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Article
July 9, 1887

LECTURE ON SUBCUTANEOUS BLOOD-INJECTIONS, SALT WATER INFUSION, AND INTRAVENOUS TRANSFUSION.

JAMA. 1887;IX(2):35-39. doi:10.1001/jama.1887.02400010019001a
Abstract

The diseased conditions in which a renewal or repair of the blood seems necessary are so numerous,that the pertinacity with which the question of transfusion is again and again brought before the physician, despite repeated reverses, is easily explained. It is well known that the enthusiasm over the transfusion of the blood of animals (such as sheep), into the human circulation, was brought to an end by the dangers of the operation, and by the publication of the works of Landois, Ponfick, and Panum, which showed that the blood of one species cannot be safely transfused into another species.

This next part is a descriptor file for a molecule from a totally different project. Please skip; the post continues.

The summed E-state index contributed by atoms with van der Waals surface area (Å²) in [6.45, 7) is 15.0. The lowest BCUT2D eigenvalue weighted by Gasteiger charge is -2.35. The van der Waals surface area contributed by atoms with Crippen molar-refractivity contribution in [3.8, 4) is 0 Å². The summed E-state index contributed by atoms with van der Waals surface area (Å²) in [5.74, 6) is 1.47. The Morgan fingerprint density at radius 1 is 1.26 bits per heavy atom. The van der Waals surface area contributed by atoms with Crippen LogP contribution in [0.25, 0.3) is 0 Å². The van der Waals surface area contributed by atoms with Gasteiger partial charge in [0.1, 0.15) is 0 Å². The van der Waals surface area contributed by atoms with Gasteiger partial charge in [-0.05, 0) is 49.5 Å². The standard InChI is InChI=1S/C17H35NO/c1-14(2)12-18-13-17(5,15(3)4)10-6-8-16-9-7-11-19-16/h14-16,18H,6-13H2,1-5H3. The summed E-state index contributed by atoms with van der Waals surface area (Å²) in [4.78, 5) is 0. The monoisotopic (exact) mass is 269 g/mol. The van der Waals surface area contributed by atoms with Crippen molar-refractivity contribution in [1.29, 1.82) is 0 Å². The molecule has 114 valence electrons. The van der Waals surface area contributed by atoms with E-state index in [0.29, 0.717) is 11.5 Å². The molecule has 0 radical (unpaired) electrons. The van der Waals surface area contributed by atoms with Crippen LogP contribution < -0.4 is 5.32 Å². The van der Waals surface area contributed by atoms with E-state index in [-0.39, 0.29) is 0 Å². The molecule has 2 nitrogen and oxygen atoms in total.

At this time (1870-1873) I was experimenting with subcutaneous blood injections, and made a series of subcutaneous injections of animals' blood (lamb, calf, cow) in cases of various diseases in men. The results were anything but satisfactory, as on the one hand there were no noteworthy favorable results, and on the

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